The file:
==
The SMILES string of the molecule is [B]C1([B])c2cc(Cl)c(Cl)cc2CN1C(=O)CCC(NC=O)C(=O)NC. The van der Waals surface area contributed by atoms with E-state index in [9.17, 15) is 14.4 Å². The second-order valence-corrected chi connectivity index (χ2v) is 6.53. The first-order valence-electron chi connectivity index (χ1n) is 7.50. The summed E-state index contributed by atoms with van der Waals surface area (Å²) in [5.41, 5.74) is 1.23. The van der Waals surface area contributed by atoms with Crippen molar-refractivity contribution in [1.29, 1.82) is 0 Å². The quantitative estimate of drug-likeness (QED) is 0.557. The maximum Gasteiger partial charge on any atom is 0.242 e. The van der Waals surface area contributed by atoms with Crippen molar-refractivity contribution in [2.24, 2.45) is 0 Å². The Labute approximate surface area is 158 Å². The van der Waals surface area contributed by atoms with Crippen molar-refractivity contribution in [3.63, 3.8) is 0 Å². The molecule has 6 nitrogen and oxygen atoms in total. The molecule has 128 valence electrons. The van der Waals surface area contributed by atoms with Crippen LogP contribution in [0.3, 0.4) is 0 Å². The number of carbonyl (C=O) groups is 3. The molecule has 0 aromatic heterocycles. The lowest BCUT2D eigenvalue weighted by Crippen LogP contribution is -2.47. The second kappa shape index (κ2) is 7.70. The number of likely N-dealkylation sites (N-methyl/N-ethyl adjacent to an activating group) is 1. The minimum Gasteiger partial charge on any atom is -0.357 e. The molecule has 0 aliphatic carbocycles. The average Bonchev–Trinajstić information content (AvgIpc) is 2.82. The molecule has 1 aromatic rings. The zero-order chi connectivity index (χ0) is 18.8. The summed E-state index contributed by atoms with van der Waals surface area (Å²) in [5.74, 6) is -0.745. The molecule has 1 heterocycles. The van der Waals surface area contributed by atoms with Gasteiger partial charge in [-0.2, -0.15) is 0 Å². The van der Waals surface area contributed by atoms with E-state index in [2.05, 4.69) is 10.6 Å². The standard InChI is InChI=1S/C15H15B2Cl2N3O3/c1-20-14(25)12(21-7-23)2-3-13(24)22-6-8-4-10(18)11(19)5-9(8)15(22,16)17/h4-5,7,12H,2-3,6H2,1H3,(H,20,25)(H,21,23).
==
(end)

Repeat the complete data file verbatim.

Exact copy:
The SMILES string of the molecule is [B]C1([B])c2cc(Cl)c(Cl)cc2CN1C(=O)CCC(NC=O)C(=O)NC. The van der Waals surface area contributed by atoms with E-state index in [9.17, 15) is 14.4 Å². The second-order valence-corrected chi connectivity index (χ2v) is 6.53. The first-order valence-electron chi connectivity index (χ1n) is 7.50. The summed E-state index contributed by atoms with van der Waals surface area (Å²) in [5.41, 5.74) is 1.23. The van der Waals surface area contributed by atoms with Crippen molar-refractivity contribution in [1.29, 1.82) is 0 Å². The quantitative estimate of drug-likeness (QED) is 0.557. The maximum Gasteiger partial charge on any atom is 0.242 e. The van der Waals surface area contributed by atoms with Crippen molar-refractivity contribution in [2.24, 2.45) is 0 Å². The Labute approximate surface area is 158 Å². The van der Waals surface area contributed by atoms with Crippen molar-refractivity contribution in [3.63, 3.8) is 0 Å². The molecule has 6 nitrogen and oxygen atoms in total. The molecule has 128 valence electrons. The van der Waals surface area contributed by atoms with Crippen LogP contribution in [0.3, 0.4) is 0 Å². The number of carbonyl (C=O) groups is 3. The molecule has 0 aromatic heterocycles. The lowest BCUT2D eigenvalue weighted by Crippen LogP contribution is -2.47. The second kappa shape index (κ2) is 7.70. The number of likely N-dealkylation sites (N-methyl/N-ethyl adjacent to an activating group) is 1. The minimum Gasteiger partial charge on any atom is -0.357 e. The molecule has 0 aliphatic carbocycles. The average Bonchev–Trinajstić information content (AvgIpc) is 2.82. The molecule has 1 aromatic rings. The zero-order chi connectivity index (χ0) is 18.8. The summed E-state index contributed by atoms with van der Waals surface area (Å²) in [5.74, 6) is -0.745. The molecule has 1 heterocycles. The van der Waals surface area contributed by atoms with Gasteiger partial charge in [-0.2, -0.15) is 0 Å². The van der Waals surface area contributed by atoms with E-state index in [2.05, 4.69) is 10.6 Å². The standard InChI is InChI=1S/C15H15B2Cl2N3O3/c1-20-14(25)12(21-7-23)2-3-13(24)22-6-8-4-10(18)11(19)5-9(8)15(22,16)17/h4-5,7,12H,2-3,6H2,1H3,(H,20,25)(H,21,23).